IRS Determines Corporation Provided Brokerage Services; Taxpayer Denied QSBS Gain Exclusion

In a recent Chief Counsel Advice (“CCA”) issued by the IRS, the IRS concluded that the taxpayer’s sale of stock did not qualify for the gain exclusion as Qualified Small Business Stock (“QSBS”) under Section 1202 since the business of the corporation was akin to brokerage services.[1] The IRS concluded that the corporation’s business, one in which the corporation essentially connected lessors and lessees, did not meet the active trade or business requirement discussed below.

Section 1202 and the Gain Exclusion for the Sale of Qualified Small Business Stock

We have previously written about the gain exclusion available for the sale of QSBS.[2] As noted in our prior article, the gain exclusion under Section 1202 only applies to C corporations, an entity structure that has somewhat lost favor in terms of popularity but one that has seen a slight resurgence due to changes in the corporate tax rate from 35% to 21% enacted as part of the Tax Cut and Jobs Act taking effect on January 1, 2018. Please review our prior article for a great discussion of some considerations as to when it might make sense in today’s tax environment to elect C corporation tax treatment.

While our prior article provides a great primer on Section 1202 and the definition of QSBS found in Section 1202, a quick discussion will still prove helpful. QSBS is generally defined as stock issued by a Qualified Small Business (“QSB”) in exchange for money, services, or other property (except for stock).[3] A QSB is a business that meets the following requirements:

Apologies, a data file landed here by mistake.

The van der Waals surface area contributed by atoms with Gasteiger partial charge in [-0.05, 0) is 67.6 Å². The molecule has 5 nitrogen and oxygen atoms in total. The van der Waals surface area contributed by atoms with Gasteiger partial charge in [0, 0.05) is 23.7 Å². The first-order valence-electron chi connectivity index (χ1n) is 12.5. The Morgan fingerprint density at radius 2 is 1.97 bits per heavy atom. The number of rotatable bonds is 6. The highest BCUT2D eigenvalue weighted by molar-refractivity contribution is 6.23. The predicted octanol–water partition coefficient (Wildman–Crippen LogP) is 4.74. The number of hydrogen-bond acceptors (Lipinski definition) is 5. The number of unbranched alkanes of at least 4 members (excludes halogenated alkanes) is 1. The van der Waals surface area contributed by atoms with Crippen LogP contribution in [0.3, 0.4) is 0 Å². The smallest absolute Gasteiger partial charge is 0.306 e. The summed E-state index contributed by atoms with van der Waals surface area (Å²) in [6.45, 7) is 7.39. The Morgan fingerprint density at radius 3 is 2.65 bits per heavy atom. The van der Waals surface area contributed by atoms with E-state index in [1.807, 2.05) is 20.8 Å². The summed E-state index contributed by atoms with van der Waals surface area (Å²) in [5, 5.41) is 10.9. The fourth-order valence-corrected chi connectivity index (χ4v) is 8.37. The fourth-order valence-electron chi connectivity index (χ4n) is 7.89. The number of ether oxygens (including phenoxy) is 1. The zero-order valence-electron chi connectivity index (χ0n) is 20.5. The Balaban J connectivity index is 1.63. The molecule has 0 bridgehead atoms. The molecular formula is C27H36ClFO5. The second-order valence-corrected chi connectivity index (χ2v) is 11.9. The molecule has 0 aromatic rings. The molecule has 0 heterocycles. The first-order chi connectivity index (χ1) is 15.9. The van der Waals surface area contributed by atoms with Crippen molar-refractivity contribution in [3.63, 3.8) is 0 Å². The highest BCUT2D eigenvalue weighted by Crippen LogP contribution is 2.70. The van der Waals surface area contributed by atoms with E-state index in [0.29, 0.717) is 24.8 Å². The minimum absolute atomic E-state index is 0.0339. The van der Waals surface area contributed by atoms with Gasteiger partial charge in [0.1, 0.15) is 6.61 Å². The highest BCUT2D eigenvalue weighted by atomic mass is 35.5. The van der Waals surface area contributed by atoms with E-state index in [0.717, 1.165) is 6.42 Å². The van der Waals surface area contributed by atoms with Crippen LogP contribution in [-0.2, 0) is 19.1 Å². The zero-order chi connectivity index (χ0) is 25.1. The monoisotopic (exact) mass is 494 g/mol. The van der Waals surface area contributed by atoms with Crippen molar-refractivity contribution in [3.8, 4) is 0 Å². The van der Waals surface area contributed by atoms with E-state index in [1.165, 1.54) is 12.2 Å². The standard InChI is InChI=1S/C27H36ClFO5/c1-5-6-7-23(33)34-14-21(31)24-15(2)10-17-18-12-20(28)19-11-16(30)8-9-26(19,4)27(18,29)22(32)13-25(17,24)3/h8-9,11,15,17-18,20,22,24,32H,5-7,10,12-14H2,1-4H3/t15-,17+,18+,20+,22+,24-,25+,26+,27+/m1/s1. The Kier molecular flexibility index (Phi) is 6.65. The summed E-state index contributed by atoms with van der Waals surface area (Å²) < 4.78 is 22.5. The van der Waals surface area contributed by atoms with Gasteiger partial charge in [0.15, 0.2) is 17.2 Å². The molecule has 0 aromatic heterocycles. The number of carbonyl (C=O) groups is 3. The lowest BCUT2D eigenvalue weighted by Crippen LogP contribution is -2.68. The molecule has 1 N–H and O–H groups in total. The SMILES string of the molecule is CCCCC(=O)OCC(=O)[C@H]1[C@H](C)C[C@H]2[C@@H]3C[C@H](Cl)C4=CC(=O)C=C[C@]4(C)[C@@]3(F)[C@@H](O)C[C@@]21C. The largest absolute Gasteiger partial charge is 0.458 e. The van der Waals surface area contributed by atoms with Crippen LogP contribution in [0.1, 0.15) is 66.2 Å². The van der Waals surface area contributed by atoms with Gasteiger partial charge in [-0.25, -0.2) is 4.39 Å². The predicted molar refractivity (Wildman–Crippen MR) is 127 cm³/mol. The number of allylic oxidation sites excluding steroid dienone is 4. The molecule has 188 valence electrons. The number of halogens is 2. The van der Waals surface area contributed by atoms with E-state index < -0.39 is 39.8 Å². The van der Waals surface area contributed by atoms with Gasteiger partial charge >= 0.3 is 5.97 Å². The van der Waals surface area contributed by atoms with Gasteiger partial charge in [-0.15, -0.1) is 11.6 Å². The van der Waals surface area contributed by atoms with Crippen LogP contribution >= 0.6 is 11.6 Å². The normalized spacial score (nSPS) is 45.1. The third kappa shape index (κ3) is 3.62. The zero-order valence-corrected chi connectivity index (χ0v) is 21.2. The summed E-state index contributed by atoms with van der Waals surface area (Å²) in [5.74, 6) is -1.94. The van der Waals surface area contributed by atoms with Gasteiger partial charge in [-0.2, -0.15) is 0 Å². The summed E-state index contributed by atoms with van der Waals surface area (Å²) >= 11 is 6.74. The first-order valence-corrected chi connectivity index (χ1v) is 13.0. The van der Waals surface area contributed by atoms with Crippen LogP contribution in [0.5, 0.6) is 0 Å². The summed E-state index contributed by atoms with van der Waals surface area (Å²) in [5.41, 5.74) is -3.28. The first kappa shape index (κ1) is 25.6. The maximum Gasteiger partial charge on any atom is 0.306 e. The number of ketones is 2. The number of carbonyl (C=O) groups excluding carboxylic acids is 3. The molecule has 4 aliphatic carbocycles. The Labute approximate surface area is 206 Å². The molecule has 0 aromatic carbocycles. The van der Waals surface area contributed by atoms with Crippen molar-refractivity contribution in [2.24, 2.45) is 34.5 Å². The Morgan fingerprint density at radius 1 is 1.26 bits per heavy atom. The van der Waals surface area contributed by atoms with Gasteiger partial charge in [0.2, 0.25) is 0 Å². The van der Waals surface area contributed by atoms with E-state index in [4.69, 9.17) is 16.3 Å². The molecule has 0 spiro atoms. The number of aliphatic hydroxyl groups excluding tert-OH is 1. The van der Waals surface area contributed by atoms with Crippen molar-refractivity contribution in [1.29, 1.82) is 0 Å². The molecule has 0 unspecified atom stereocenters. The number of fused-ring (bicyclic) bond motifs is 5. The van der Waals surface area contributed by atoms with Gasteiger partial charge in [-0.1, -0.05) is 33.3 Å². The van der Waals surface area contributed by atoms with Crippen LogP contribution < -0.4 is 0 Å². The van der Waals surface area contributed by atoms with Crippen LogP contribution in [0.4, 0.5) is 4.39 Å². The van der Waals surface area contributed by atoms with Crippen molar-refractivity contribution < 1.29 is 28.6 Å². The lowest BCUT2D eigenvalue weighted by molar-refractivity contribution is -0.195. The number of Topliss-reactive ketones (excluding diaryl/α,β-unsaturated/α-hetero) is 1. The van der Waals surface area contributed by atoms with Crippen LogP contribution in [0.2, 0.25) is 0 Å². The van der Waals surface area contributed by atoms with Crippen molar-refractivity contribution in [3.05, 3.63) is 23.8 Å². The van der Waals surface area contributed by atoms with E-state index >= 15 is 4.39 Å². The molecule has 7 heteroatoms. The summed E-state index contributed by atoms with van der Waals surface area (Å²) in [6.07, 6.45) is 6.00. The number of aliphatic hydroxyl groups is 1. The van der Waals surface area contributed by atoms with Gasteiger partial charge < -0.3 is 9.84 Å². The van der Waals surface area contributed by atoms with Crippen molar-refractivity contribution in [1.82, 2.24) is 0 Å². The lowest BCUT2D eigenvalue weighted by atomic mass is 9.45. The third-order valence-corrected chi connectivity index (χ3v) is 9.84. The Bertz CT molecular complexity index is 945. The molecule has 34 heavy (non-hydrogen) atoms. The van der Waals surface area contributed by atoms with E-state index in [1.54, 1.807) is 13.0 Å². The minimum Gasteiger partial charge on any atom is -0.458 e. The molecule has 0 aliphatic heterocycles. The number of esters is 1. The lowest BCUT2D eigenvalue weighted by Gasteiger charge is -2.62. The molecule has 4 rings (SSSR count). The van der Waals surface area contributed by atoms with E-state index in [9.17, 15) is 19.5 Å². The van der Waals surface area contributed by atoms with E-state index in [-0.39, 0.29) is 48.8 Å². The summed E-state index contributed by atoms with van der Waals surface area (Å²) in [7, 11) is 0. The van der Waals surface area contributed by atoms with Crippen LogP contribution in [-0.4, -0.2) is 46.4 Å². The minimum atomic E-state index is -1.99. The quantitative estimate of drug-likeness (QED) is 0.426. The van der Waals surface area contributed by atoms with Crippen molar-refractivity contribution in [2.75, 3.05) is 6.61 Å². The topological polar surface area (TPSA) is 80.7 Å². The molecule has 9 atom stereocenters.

1. The issuing corporation must have been a domestic C corporation with no more than $50 million in gross assets on the date of issuance;[4]and
  2. The issuing corporation must use at least 80% of its assets (by value) in the active conduct of a qualified trade or business (“QTOB”).[5]

Generally, for stock to qualify as QSBS several requirements must be met:

  1. The issuing corporation must be a QSB as of the date of issuance of the stock;[6]
  2. The stock must be issued after August 10, 1993;[7]
  3. The stock must be held by a noncorporate taxpayer;[8]
  4. The taxpayer must be the one to whom the stock was originally issued unless an exception applies;[9]
  5. The stock must have been issued to the taxpayer in exchange for money, other property not including stock, or services, unless an exception applies;[10] and
  6. The taxpayer must hold the stock for more than five years.[11]

A QTOB is defined as any trade or business other than:

  1. any trade or business involving the performance of services in the fields of health, law, engineering, architecture, accounting, actuarial science, performing arts, consulting, athletics, financial services, brokerage services, or any trade or business where the principal asset of such trade or business is the reputation or skill of one or more of its employees;[12]
  2. any banking, insurance, financing, leasing, investing, or similar business;[13]
  3. any farming business (including the business of raising or harvesting trees);[14]
  4. any business involving the production or extraction of products of a character with respect to which a deduction is allowable under Section 613 or 613A (depletion deduction for mining, wells, and other natural deposits);[15] and
  5. any business of operating a hotel, motel, restaurant, or similar business.[16]

Under Section 1202, up to 100% of the gain on the sale of QSBS can be excluded based upon acquisition date.[17] QSBS acquired after September 27, 2010, is generally 100% excluded from tax and is no longer included as an alternative minimum tax preference item.[18] Stock acquired after August 10, 1993, but on or before September 27, 2010, is eligible for a 50% exclusion rate.[19]

Facts of CCA 202204007